There are 4-cylinder and 12-cylinder variants of the flat-8 engine well in the future, but for now development is concentrated on the 8-cylinder engine.

    The engine does look bulky in the photo, but it is actually slightly shorter than 6-cylinder gas engines thanks to the smaller diameter cylinders being more tightly packaged. This is possible because of the liquid cooling (no bulky air cooling fins), which also allows a shorter, stiffer crankshaft.

    Weight of the 8-cylinder engine is approximately 55 lbs greater than a conventional 540/550, but EPS is quick to point out their fuel consumption is so much less the total systems weight (engine plus fuel, PSRU, coolant, etc.) favors the EPS after a few minutes in flight.

    I must also post a correction: the Graflight V-8 specifications listed in the Air Venture brochure show a power rating of 380 hp and not the 385 hp I gave in the article above. This is my mistake due to a faulty memory and Air Venture overload.

    As for the EPS engine being suitable for LSA airframes: no. The 8-cylinder is designed to compete in the 320 to 420 hp range and is far too large, heavy, powerful and expensive for LSA use.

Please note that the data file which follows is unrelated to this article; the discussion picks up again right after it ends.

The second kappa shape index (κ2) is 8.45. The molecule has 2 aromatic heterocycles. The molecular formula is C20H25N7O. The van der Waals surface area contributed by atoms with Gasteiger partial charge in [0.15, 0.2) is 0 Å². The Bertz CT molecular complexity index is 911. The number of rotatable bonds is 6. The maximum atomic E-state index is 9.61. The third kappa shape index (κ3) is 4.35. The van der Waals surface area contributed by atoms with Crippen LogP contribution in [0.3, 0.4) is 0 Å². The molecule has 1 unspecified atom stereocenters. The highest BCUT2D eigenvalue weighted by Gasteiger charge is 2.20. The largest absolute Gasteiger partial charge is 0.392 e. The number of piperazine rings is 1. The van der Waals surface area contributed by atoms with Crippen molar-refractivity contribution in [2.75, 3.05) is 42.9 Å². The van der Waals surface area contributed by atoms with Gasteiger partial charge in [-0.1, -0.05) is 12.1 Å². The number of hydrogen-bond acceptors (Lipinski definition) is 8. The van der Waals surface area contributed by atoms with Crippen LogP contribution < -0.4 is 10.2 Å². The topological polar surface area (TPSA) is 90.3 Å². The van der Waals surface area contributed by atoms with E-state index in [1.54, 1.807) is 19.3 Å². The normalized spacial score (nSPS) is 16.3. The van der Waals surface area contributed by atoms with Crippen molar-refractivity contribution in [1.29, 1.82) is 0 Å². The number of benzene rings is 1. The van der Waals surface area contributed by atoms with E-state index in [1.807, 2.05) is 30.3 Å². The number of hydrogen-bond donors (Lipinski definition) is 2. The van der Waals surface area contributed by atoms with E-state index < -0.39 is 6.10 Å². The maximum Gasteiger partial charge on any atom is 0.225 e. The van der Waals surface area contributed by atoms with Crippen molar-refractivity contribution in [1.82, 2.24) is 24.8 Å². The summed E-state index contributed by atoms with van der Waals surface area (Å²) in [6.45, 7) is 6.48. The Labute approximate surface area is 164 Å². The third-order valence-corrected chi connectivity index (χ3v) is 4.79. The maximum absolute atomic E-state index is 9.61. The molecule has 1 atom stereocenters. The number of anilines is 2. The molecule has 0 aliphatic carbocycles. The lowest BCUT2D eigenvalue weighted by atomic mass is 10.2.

Speaking of price, there is no word on pricing from EPS, but I can't believe this totally new engine from a new company can undercut or equal the list price of the most sophisticated 350 hp 6-cylinder Lyc's and Continentals it will compete with. The economics of its development and its capabilities demand a price premium. I expect that premium to be notable but within striking distance of competitive engines--meaning the EPS engine will compete in the marketplace by virtue of its fuel economy, single-lever operation, increased TBO, elimination of shock cooling and fuel availability worries.

  5. They're calling it a V-8, I believe, because each set of rods shares a journal... where in a flat-8, they would each have their own. I'm excited to see the experimental end developed, where one could put one of these engines on a Murphy Moose. It won't be useful on a small home-built, but on larger ones I think it would be ideal.